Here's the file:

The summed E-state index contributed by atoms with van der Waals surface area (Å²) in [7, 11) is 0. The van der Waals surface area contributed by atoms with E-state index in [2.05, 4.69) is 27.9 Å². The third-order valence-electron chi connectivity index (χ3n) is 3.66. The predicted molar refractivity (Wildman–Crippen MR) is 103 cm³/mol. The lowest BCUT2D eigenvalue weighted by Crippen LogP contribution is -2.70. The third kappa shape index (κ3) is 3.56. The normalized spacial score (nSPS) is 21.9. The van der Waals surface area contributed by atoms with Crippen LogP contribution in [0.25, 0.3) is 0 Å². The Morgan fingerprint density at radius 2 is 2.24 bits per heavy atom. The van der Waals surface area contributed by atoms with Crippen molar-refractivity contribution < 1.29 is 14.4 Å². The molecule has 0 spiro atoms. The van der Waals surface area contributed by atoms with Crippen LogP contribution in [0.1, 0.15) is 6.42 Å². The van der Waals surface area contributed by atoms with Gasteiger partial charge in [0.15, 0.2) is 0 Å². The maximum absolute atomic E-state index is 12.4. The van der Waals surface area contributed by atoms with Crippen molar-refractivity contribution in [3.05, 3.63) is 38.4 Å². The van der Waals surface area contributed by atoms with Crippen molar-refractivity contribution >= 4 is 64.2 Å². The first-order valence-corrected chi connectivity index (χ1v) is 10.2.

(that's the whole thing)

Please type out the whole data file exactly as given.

The summed E-state index contributed by atoms with van der Waals surface area (Å²) in [7, 11) is 0. The van der Waals surface area contributed by atoms with E-state index in [2.05, 4.69) is 27.9 Å². The third-order valence-electron chi connectivity index (χ3n) is 3.66. The predicted molar refractivity (Wildman–Crippen MR) is 103 cm³/mol. The lowest BCUT2D eigenvalue weighted by Crippen LogP contribution is -2.70. The third kappa shape index (κ3) is 3.56. The normalized spacial score (nSPS) is 21.9. The van der Waals surface area contributed by atoms with Crippen LogP contribution in [0.25, 0.3) is 0 Å². The Morgan fingerprint density at radius 2 is 2.24 bits per heavy atom. The van der Waals surface area contributed by atoms with Crippen molar-refractivity contribution < 1.29 is 14.4 Å². The molecule has 0 spiro atoms. The van der Waals surface area contributed by atoms with Crippen LogP contribution in [0.1, 0.15) is 6.42 Å². The van der Waals surface area contributed by atoms with Gasteiger partial charge in [0.15, 0.2) is 0 Å². The maximum absolute atomic E-state index is 12.4. The van der Waals surface area contributed by atoms with Crippen molar-refractivity contribution in [3.05, 3.63) is 38.4 Å². The van der Waals surface area contributed by atoms with Crippen molar-refractivity contribution >= 4 is 64.2 Å². The first-order valence-corrected chi connectivity index (χ1v) is 10.2.